First of all, one of the greatest misleading simplifications (hopefully, not intentional) is equalization of Turkey-Azerbaijan with the Russia-Armenia ties. Turkey-Armenia relationship can only be wished to be better. Turkey spends millions of dollars every year to deny the fact of 1915 Genocide. It refuses to have any diplomatic relationships with Yerevan; it keeps the land border locked damaging badly Armenian economy, and sometimes even retreats to open bullying of Armenia. Meanwhile Russian-Azerbaijani ties, even at the worst point, included diplomatic, economic and military aspects (e.g. Gabala radar station). Today Russians' attitude to Azeris is hardly less favorable than to Armenians. The Russian president Vladimir Putin in a friendly gesture (rarely ever made to others) is planning to attend Azeri president's birthday party. Russian oil companies have heavy share in developing Azeri oil and Russian language, TV and newspapers are still very popular in Azerbaijan. At the same time, the level of Azeri-Turkish relationship is often expressed as "two countries - one nation" by top officials of both countries.
Perhaps the most astonishing example of the Author's strictly enforced "complimentary policy" is the chapter covering the pogroms of Armenians in Sumgait. Apparently, he considered the section - for obvious reasons - too "pro-Armenian". In order to somehow "neutralize" such impression, he went as far as trying to console Azeris by citing cases of similar atrocities committed by other nations widely recognized as civilized, such as English. As if it wasn't enough to "smooth away the differences" between the sides, the Author, in another part of the book referring to the same timeframe, quotes the "study" made by an Azeri about scores of Azeri victims of pogroms on the territory of Armenia. This information, never confirmed by any independent source, seems highly doubtful since in 1988, under relatively well-organized Soviet Government, it was practically impossible to violently kill 127 people without any trace in official statistics. Although throughout the book the Author seems to be very reluctant to rely on information given exclusively by either side of the conflict, in the above part - evidently to "balance" Azeri pogroms of Armenians - he decided to depart from this logic.
Less significantly, but equally unfair is "matching" of Ziya Buniatov and Zori Balayan. The first "discovered" and propagated a completely bogus (as the Author confirms himself) theory of Karabakh being historically Azeri land belonging centuries ago to "Caucasian Albania" - and consequently Armenians being only guests there. Today this theory is still the moral foundation of Azeri side of the conflict, thus Buniatov's role in instilling the hatred over Armenians is indeed tremendous. In turn, Zori Balayan's biggest sins are cited to be connecting dots between the 1915 Genocide and the pogroms in Sumgait, calling Turks "an enemy" (if they are not, then tell me what "enemy" means) and Arax river "Armenian" (which it may be called as it runs not only on Azerbaijan's border, but also on Armenia's). Sometimes it looks like the facts in the book are really stretched to fit each other...
Many other examples could follow. Most importantly, however, the Author seems to fail recognizing (or at least to properly illustrating in the book) the significant political, demographic and territorial differences between the sides of the conflict. With the history of narrowly escaping the full physical extermination 88 years ago - Armenians still seem to battle with the same dreadful perspective. Less than three millions of Armenians with 80% of their borders blocked by hostile neighbors since the independence are scrambling to survive in today's eventful reality. It takes looking at the map to understand that any potential change in great powers' stance is prone with the deadliest consequences for Armenians (taking into account that Turks are so much stronger, and still never even apologized for the Genocide of 1915 - who would guarantee Armenians' security?). On the other side are eight millions Azeris - with 15+ millions more in Iran - have open access to the sea, plenty of oil (which seem to have hypnotizing effect on Western democracies, too), and with 60 millions Turkey (the second strongest NATO army in the region) as their staunchest ally. The asymmetry is obvious, and it is impossible to understand the history of Karabakh conflict without recognizing it. Not by coincidence, Andrey Sakharov, the prominent Russian scientist and dissident, a person with huge personal moral authority, was quoted to say "Karabakh is a matter of honor for Azeris, but matter of survival for Armenians". It seems, the Author - who spent so much time studying the history of the region - would agree with such statement, but is very unwilling explicitly acknowledging it in the book.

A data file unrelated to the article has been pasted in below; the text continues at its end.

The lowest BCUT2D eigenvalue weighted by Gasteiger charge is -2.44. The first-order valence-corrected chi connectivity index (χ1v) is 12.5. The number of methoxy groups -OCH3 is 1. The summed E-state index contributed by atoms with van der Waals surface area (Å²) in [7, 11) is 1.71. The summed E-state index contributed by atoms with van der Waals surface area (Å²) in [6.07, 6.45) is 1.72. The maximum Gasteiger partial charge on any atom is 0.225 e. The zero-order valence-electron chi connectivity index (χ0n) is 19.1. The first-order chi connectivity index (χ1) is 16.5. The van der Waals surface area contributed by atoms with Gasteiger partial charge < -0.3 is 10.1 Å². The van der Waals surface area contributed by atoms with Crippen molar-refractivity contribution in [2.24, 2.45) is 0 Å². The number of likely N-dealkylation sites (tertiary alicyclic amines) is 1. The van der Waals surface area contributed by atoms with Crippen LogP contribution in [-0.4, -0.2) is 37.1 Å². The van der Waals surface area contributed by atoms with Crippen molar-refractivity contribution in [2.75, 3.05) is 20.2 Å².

Despite of the above-mentioned weaknesses the book is definitely worth your time and money, especially if you are able to read between the lines, use your judgment and not fall into "all-balancing" trap skillfully set by the Author.
Priotian
After being introduced to the author's writing through a naïve-Westerner-written article titled "Abkhazia's Dream of Freedom" on Open Democracy's website, there was a good amount of skepticism when Black Garden was begun. Could Mr. deWaal write a book on the Nagorny Karabakh conflict and present both sides as equally and fairly as possible? Yes he could, and yes he has.

It is precisely this neutrality that gives Black Garden its strength. DeWaal's book is not a historical account but is deceptively similar. Black Garden blends history and extensive journalism--the culmination of his numerous forays into the Nagorny Karabakh Republic (NKR) statelet, Armenia and Azerbaijan--and presents a delicately balanced look at the frozen post-Soviet conflict. Thoroughly researched and deeply studied by the author, a journalist and not a historian, the full but obscure history of this little-known conflict is brought to light and common misconceptions are debunked. Nagorny Karabakh was not about ancient hatreds; for one, it was and remains the result of callous Soviet policies that could never have lasted without a constant and brutal overlord-state to maintain them.

Black Garden does well as a one-stop overall introduction to the NKR conflict. From here, readers can at least have some background with which to pursue further study, be it from the Armenian perspective or the Azeri. It would have been easy for the author to take a side. The fact that he didn't is what makes Black Garden a solid foundation for learning about the Nagorny Karabakh conundrum.
Qwne
The dispute over Nagorno Karabakh is a complicated issue between Armenia and Azerbaijan. What de Waal has done here is present a neutral account of the war, without favouring either side, a rarity in conflicts like this. He presents clear facts for both sides, while stressing the humanitarian issues at stake, namely the hundreds of thousands of refugees on both sides who are victims of the decades long conflict. Its a great read, and is quite detailed in explaining the origins of the conflict, possibly the best English-language source on the subject.